A Tauranga City Council meeting came to an abrupt stop on Monday after a disgruntled public gallery heckled the commissioners over the Links Avenue trial.
Matthew Nicholson was presenting his 5627-signature strong petition and supported by around 40 people in the public gallery as well as three by-election candidates.
Nicholson’s petition was calling for council to refund people for the fines they had received for using the Links Avenue bus lane.
The eastern end of Links Avenue has been turned into a cul-de-sac by forming two bus lanes, for a four-month trial period and anyone that drives through it receives a $150 fine.
Nicholson started his petition after he received a warning and saw the number of people that had been warned or fined.
He told council the trial wasn’t “fit for purpose”, the notification for the trial was inadequate and the signage and road layout were confusing.
“Fining during a trial is not an effective way to engage your community,” he said.
“Instead 16,000 road users have been labelled as criminals, 8500 who had been charged as such with a fine.
“That may seem very dramatic, but that's how it's perceived by the community.”
In the first five weeks of the trial more than $1.4 million worth of fines were handed out. For the first two weeks 8500 warning letters were issued, after that 9540 infringements were sent out as of May 9.
He said a resident of Ascot Road had been fined five times and denied a waiver three times to exit her own street.
“Low income residents of Links Ave and surrounding roads are now staring down the barrel of fines, totalling more than a thousand dollars, at a time where the cost of living is at a high and affordability is at a low.”
The road layout and signage of the trial have been labelled confusing. Photo: John Borren/SunLive.
The trial was initiated after concerns were raised about the safety of students using Links Avenue. The street is a travel corridor for Omanu School, Mount Maunganui Intermediate and Mount Maunganui College.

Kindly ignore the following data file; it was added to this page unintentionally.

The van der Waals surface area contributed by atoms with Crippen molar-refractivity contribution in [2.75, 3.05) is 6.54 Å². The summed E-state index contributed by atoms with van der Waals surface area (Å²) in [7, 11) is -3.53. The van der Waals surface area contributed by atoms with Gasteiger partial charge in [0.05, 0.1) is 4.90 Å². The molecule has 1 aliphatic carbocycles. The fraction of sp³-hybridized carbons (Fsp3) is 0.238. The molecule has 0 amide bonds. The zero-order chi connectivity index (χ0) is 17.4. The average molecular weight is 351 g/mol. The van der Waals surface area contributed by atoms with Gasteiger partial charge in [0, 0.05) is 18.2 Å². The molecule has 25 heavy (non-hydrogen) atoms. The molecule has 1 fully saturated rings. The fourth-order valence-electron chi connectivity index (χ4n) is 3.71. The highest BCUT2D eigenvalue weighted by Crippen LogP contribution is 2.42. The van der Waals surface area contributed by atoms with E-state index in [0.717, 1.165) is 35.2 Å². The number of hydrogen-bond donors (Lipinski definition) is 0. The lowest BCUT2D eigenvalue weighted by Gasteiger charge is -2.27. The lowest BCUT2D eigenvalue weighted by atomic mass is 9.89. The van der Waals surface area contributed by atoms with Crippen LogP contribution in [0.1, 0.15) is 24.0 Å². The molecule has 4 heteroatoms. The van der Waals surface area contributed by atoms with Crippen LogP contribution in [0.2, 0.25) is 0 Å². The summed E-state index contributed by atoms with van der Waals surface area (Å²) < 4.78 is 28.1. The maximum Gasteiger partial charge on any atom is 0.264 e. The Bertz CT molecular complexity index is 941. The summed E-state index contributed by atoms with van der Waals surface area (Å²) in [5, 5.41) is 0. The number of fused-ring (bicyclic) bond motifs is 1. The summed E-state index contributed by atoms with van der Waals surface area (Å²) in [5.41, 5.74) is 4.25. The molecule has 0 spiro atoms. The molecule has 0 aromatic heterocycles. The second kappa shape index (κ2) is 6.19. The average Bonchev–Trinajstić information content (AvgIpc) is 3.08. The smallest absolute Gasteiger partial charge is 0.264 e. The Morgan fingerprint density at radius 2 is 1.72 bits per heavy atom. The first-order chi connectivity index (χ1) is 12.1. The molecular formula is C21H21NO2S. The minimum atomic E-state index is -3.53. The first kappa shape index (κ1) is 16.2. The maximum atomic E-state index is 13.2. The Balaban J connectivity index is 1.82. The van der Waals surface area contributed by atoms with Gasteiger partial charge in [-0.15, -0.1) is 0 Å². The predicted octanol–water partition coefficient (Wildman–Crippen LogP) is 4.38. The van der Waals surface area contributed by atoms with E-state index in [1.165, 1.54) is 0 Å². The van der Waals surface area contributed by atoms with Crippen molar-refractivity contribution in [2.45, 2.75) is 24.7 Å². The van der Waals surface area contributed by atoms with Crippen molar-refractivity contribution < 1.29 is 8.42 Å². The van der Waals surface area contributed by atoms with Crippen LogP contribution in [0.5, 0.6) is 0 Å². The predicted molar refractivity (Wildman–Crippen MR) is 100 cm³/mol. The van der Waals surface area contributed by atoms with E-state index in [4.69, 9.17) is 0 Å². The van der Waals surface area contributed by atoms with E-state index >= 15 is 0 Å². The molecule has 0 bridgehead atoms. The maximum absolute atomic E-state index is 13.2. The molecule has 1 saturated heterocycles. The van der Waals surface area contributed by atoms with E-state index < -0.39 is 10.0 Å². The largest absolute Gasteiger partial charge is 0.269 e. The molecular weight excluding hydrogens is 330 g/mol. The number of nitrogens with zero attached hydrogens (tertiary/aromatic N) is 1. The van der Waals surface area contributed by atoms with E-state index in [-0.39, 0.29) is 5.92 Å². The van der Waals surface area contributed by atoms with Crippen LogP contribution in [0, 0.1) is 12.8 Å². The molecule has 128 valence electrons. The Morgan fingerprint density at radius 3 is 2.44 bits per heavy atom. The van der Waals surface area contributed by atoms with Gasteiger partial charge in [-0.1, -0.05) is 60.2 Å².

Prior to the trial Links Avenue had 7500 vehicle movements each day.
Nicholson said no one disagreed the safety of children in the community was important, but the trial did not “fully address” the safety concerns it just shifted it to the surrounding areas.
“This is not just a Links Avenue issue,” he said
“This is a total area issue, which raises the question as to why Links Avenue in particular is the sole focus of the safety concerns.
“When you close a road used by 7500 cars they need somewhere to go,” he said.
He spoke about a resident of Golf Road who said the road was not safe because of the increased traffic. The resident said three children had ridden into their car on bikes and they were waiting for a serious accident.
Nicholson said there was minimal consultation with those most affected and likened the trial to “cutting off someone’s arm when trying to save their leg”.
He closed by asking if the fines are there to protect children then why was the trial operating outside of those hours.
Tolley said council received the petition and would prepare a report for a later date.
Nicholson’s presentation was met with applause from the public gallery who also jeered and asked questions.
Members of the public heckled the commissioners about the trial. Photo: Alisha Evans/SunLive.
A man in the public gallery called out there was no consultation and no involvement with the public.
Commission chair Anne Tolley said it “was not an opportunity for the community to have a conversation” and called for a recess after continued heckling.
Tolley said people were able to speak in the public forum if they applied to council prior to a meeting.
“It's Tolley's rules only,” yelled one man in the gallery.
“What a farce. Time for you to go Tolley,” he continued.
After the meeting resumed, Tolley restated the council would prepare a report likely in time for the council meeting on June 13.
“Nothing changes in the meantime. We just ask people to follow the law,” she said.
Tolley said council was considering a “citizens’ assembly” for the final two months of the trial.
That would involve a group of residents from the street and suburb, as well as other interested parties, such as the schools, to work on what a solution might look like.
Tolley said they would look to include this in the June 13 council meeting as well.
She said as the trial reaches the halfway point council was just starting to see a behaviour change.
Commission chair Anne Tolley. Photo: John Borren/SunLive.
Tolley thanked everyone who attended the meeting.
“We know that this is a significant issue,” she said.
“The safety of children going to and from school is our top priority and we have to act.
“We do understand it is causing significant disruption to people's lives and we understand the enormity of that.
“I just encourage everyone to follow the rules whilst we see if we can find a sensible solution for everyone.”
The by-election candidates that attended were Sam Uffindell from National, Cameron Luxton of ACT and Sue Grey of the Outdoors and Freedom Party.
Public Interest Journalism funded through NZ ON Air.